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Charles Loprinzi, MD
Regis Professor of Breast Cancer Research
- Seeking to improve quality of life for breast cancer patients by reducing or avoiding treatment-related side effects.
- Studies are ongoing to reduce skin toxicity resulting from radiation therapy, nose symptoms related to paclitaxel chemotherapy and chemotherapy-related nerve damage.
- These efforts will provide evidence-based recommendations to reduce the side effects of cancer and cancer treatments.
While cancer therapies are effective at treating the cancer, they also have unwanted effects and toxicities. Patients being treated for breast cancer may experience a variety of side effects due to their therapy–some passing quickly, others lingering long after therapy ends, and still others that emerge many years later. Dr. Loprinzi is conducting a series of studies aimed at reducing the side effects of cancer treatments with the goal of improving quality of life during and after treatment.
Full Research Summary
Patients diagnosed with breast cancer can have multiple undesired symptoms related to receiving cancer therapy. A trial performed by Dr. Loprinzi’s research team has shown that cooling the hands and feet with ice is a promising new way of decreasing chemotherapy-associated nerve damage. Another trial supports the idea that a clinically available drug, oxybutynin, commonly used for patients with bladder control problems, decreases hot flashes associated with anti-estrogen therapy.
This year, the team is focusing on three areas. One is related to using a thin film to try to prevent the commonly observed, prominent skin toxicity that is associated with radiation treatment. Another addresses bothersome nose symptoms related to paclitaxel chemotherapy, to better define which drugs cause this problem and potential means of treating this problem. The last is to evaluate a drug called fingolimod as a means of preventing and/or treating chemotherapy-related nerve damage. This drug, which is clinically available to treat multiple sclerosis, appears promising in laboratory animal model studies to prevent and treat chemotherapy-associated nerve damage.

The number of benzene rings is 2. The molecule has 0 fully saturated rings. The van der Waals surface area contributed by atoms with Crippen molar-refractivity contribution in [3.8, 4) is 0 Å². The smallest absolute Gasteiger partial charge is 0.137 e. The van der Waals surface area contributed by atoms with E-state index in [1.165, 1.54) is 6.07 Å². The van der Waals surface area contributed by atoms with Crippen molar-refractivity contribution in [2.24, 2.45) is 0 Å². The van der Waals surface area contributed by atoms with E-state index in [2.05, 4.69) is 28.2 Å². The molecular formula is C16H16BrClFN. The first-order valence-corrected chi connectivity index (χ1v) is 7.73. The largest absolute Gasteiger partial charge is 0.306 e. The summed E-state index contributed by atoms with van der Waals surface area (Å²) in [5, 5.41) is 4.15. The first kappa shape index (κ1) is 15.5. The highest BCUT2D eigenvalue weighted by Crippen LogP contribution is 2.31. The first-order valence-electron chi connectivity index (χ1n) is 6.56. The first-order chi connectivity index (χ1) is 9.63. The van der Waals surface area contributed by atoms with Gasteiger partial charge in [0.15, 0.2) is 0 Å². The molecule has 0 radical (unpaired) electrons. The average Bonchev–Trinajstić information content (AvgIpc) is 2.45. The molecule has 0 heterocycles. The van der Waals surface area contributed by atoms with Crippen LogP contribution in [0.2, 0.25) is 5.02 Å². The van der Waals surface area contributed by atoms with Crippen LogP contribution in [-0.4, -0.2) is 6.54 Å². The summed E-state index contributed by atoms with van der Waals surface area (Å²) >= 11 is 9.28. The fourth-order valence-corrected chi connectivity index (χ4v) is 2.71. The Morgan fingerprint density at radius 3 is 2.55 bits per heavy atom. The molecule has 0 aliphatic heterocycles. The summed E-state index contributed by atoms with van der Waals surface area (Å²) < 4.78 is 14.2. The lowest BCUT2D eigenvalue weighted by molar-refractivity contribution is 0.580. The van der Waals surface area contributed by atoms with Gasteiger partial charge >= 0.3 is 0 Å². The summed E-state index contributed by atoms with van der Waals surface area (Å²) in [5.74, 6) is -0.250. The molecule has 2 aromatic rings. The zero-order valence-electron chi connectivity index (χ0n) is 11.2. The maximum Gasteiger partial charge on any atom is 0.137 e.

Dr. Loprinzi is currently the Regis Professor of Breast Cancer Research at the Mayo Clinic, Rochester, MN where he is an emeritus chair of the Division of Medical Oncology and an emeritus Vice-Chair of the Department of Oncology.
He has run an active cancer control program directed toward both cancer prevention efforts and symptom control efforts, which has led to the publication of over 300 articles and book chapters, with over 100 publications in the Journal of Clinical Oncology.
Dr. Loprinzi served as the founding editor for the Art of Oncology section of the Journal of Clinical Oncology from 2000 through 2010. In addition, he edited two anthologies of articles from the Art of Oncology series that are available via the Kindle electronic book format.
His work has lead to him receiving two awards from the Susan G. Komen Foundation: the Komen Foundation Brinker award in 2002 and the 2005 Komen Foundation Professor of Survivorship. In 2005, he was awarded the 2006 Clinical Research Award by the Association of Community Cancer Centers (ACCC). In 2006, he was awarded the North American Menopausal Society (NAMS) Vasomotor Symptoms Research Award.
BCRF Investigator Since
The ANN INC. Award (a division of ascena retail group inc.)